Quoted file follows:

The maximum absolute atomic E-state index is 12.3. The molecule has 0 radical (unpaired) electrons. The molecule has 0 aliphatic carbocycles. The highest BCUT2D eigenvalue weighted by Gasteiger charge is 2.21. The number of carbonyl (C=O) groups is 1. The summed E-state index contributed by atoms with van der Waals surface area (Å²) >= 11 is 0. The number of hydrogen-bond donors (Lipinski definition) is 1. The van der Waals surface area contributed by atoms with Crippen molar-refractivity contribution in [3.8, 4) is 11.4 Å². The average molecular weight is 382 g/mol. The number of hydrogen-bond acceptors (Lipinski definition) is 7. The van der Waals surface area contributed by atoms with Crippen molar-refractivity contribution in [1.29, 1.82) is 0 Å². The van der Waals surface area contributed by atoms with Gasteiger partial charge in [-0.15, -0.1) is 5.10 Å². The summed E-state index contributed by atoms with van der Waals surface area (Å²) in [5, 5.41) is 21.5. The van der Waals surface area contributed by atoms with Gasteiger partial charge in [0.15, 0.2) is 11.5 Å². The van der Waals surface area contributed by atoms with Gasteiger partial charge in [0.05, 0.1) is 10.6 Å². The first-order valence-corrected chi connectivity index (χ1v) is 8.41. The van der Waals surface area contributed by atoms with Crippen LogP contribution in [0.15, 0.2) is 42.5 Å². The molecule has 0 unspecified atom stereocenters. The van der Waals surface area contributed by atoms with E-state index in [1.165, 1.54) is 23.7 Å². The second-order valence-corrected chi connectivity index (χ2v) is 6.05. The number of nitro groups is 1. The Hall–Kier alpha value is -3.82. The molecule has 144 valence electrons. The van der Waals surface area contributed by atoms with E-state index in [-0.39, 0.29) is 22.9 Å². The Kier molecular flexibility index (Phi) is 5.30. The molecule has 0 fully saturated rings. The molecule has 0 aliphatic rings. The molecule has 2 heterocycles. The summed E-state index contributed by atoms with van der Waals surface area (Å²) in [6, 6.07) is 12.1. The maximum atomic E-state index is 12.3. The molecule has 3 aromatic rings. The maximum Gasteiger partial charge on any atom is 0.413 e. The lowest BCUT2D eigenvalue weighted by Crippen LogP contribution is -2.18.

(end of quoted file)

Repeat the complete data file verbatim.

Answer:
The maximum absolute atomic E-state index is 12.3. The molecule has 0 radical (unpaired) electrons. The molecule has 0 aliphatic carbocycles. The highest BCUT2D eigenvalue weighted by Gasteiger charge is 2.21. The number of carbonyl (C=O) groups is 1. The summed E-state index contributed by atoms with van der Waals surface area (Å²) >= 11 is 0. The number of hydrogen-bond donors (Lipinski definition) is 1. The van der Waals surface area contributed by atoms with Crippen molar-refractivity contribution in [3.8, 4) is 11.4 Å². The average molecular weight is 382 g/mol. The number of hydrogen-bond acceptors (Lipinski definition) is 7. The van der Waals surface area contributed by atoms with Crippen molar-refractivity contribution in [1.29, 1.82) is 0 Å². The van der Waals surface area contributed by atoms with Gasteiger partial charge in [-0.15, -0.1) is 5.10 Å². The summed E-state index contributed by atoms with van der Waals surface area (Å²) in [5, 5.41) is 21.5. The van der Waals surface area contributed by atoms with Gasteiger partial charge in [0.15, 0.2) is 11.5 Å². The van der Waals surface area contributed by atoms with Gasteiger partial charge in [0.05, 0.1) is 10.6 Å². The first-order valence-corrected chi connectivity index (χ1v) is 8.41. The van der Waals surface area contributed by atoms with Crippen LogP contribution in [0.15, 0.2) is 42.5 Å². The molecule has 0 unspecified atom stereocenters. The van der Waals surface area contributed by atoms with E-state index in [1.165, 1.54) is 23.7 Å². The second-order valence-corrected chi connectivity index (χ2v) is 6.05. The number of nitro groups is 1. The Hall–Kier alpha value is -3.82. The molecule has 144 valence electrons. The van der Waals surface area contributed by atoms with E-state index in [-0.39, 0.29) is 22.9 Å². The Kier molecular flexibility index (Phi) is 5.30. The molecule has 0 fully saturated rings. The molecule has 0 aliphatic rings. The molecule has 2 heterocycles. The summed E-state index contributed by atoms with van der Waals surface area (Å²) in [6, 6.07) is 12.1. The maximum atomic E-state index is 12.3. The molecule has 3 aromatic rings. The maximum Gasteiger partial charge on any atom is 0.413 e. The lowest BCUT2D eigenvalue weighted by Crippen LogP contribution is -2.18.